Collins, King and Pingree announce $1.2 million…
WASHINGTON DC – U.S. Senators Susan Collins and Angus King, and Rep. Chellie Pingree, today announced that two Maine organizations will receive a total of $1.2 million from the National Oceanic and Atmospheric Sea Grant American Lobster Initiative Administration (NOAA) to support Maine lobster health. industry and help lobster harvesters adapt to any potential regulatory changes.
The funding will be used by the Maine Department of Marine Resources (DMR) to research innovative new gear technologies, and by the Gulf of Maine Lobster Foundation to improve information and communication systems for lobster fishers. . These grants come after the Maine delegation included language in the 2022 appropriations package that required Sea Grant to use this funding to support gear upgrades.
“The lobster industry is an integral part of Maine’s economy, plays a central role in our communities, and represents our state around the world. It’s more than a fishery, it’s part of our identity. said Senators Collins and King and Rep. Pingree. “With the industry facing new regulatory challenges from NOAA, these funds are a critical step in giving our lobsters the resources and equipment options they need to stay in business. It is simply unacceptable for NOAA to demand changes from the Maine lobster industry without providing them with the resources to do it – that’s why we got this funding in last year’s appropriation bill, and why we will continue to do everything in our power to protect the most valuable and iconic fishery from the country. Much more needs to be done to ensure the long-term health and success of our coastal communities, but it is real progress.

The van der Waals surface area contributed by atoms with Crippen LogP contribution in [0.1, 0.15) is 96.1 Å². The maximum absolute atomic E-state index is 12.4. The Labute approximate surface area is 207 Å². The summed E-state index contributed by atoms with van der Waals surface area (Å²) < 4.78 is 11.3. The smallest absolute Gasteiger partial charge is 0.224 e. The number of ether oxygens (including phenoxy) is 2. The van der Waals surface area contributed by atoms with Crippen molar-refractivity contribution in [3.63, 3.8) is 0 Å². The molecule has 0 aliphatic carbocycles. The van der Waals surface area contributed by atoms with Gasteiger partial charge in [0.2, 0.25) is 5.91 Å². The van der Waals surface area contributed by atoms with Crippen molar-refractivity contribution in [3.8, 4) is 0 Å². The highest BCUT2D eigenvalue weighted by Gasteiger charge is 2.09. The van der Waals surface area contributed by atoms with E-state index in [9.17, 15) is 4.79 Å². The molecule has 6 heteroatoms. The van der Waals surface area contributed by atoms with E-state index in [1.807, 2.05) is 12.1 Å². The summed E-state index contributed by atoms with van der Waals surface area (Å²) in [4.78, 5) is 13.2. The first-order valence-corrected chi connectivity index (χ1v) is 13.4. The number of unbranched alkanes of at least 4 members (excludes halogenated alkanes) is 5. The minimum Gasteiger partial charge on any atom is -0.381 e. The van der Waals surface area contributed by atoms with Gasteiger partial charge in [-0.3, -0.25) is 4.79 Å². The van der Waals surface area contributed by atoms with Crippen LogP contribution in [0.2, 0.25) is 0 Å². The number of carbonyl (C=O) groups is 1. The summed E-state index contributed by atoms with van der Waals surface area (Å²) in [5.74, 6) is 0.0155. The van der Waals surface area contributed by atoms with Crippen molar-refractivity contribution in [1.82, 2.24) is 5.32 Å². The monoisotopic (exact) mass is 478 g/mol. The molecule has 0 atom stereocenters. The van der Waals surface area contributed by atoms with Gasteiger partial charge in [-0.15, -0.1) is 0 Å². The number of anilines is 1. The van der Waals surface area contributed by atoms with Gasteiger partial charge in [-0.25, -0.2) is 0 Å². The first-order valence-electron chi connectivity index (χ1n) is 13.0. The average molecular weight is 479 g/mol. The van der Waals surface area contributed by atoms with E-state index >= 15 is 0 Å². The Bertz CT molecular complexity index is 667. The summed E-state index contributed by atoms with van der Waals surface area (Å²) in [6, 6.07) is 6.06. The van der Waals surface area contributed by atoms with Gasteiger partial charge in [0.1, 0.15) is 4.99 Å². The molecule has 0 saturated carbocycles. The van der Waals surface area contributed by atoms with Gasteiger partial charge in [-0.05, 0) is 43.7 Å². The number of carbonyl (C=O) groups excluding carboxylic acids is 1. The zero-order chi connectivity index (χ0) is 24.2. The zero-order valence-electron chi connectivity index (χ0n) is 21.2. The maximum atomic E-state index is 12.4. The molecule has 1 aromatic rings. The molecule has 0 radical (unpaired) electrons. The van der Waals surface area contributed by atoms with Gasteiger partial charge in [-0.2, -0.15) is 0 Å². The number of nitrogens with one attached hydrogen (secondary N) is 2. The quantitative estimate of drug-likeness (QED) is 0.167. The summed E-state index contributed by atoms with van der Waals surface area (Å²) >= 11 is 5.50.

“Testing of new gear technologies is critically important as it is currently far from a viable option for industry and managers,” said Patrick Keliher, commissioner of the Maine Department of Marine Resources. “This award will support the evaluation of different gear retrieval and location systems, all of which must work for this technology to be a feasible part of the future of this fishery. With the courts pressuring the NMFS to reduce risk, it is imperative that we know what works and what does not.
Funding will be distributed as follows:
$750,000 for the Maine Department of Marine Resources to test and evaluate various lobster gear modification technologies. The project will collect information on the performance of these systems by equipping volunteer lobster industry participants in several fishing areas with the prototype gear. The data will be used to determine the implications of NOAA’s Atlantic large whale harvest reduction plan and develop adaptations to help lobsters comply with the plan.
$404,564 for the Gulf of Maine Lobster Foundation to provide lobster harvesters with new imaging and data communication tools needed to navigate an ever-changing environmental and regulatory landscape. Researchers will equip dozens of commercial vessels with microcomputers, sensors and various modes of ship-to-shore communication that can help lobster boats provide real-time data to shore and the rest of the fleet.
The Sea Grant American Lobster Initiative, funded by NOAA’s National Sea Grant College program, fills critical knowledge gaps about American lobster and its iconic fishery in a dynamic and changing environment. The initiative, which began in 2019 after Senator Collins and Rep. Pingree earned his inclusion through his work on the Senate and House Appropriations Committees, supports both scientific research and a regional Sea Grant outreach program in the northeast. Together, the research and extension components of this initiative develop and share new insights and knowledge with industry stakeholders and resource managers from Maine to New York.
The Maine delegation recently secured $17,065,000 to support the Maine lobster industry in the Fiscal 2022 Commerce, Justice, and Science (CJS) appropriations invoice. The bill included language requiring NOAA to direct funding toward gear upgrades.